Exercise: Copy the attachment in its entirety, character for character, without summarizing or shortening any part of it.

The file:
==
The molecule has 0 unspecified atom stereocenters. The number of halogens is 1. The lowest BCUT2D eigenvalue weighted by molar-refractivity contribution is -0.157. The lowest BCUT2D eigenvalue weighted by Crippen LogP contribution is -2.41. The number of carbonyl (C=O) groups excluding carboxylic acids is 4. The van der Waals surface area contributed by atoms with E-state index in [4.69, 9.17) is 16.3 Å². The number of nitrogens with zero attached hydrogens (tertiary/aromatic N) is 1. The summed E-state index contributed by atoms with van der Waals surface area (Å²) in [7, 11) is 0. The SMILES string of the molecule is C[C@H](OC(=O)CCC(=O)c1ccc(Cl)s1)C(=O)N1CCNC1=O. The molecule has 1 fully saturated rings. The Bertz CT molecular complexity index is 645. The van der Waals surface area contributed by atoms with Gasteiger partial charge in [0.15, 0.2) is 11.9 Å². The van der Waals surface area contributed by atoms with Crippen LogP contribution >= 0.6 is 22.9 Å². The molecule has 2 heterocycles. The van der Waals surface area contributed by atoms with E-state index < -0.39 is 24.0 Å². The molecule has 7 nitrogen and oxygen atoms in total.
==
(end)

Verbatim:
The molecule has 0 unspecified atom stereocenters. The number of halogens is 1. The lowest BCUT2D eigenvalue weighted by molar-refractivity contribution is -0.157. The lowest BCUT2D eigenvalue weighted by Crippen LogP contribution is -2.41. The number of carbonyl (C=O) groups excluding carboxylic acids is 4. The van der Waals surface area contributed by atoms with E-state index in [4.69, 9.17) is 16.3 Å². The number of nitrogens with zero attached hydrogens (tertiary/aromatic N) is 1. The summed E-state index contributed by atoms with van der Waals surface area (Å²) in [7, 11) is 0. The SMILES string of the molecule is C[C@H](OC(=O)CCC(=O)c1ccc(Cl)s1)C(=O)N1CCNC1=O. The molecule has 1 fully saturated rings. The Bertz CT molecular complexity index is 645. The van der Waals surface area contributed by atoms with Gasteiger partial charge in [0.15, 0.2) is 11.9 Å². The van der Waals surface area contributed by atoms with Crippen LogP contribution >= 0.6 is 22.9 Å². The molecule has 2 heterocycles. The van der Waals surface area contributed by atoms with E-state index < -0.39 is 24.0 Å². The molecule has 7 nitrogen and oxygen atoms in total.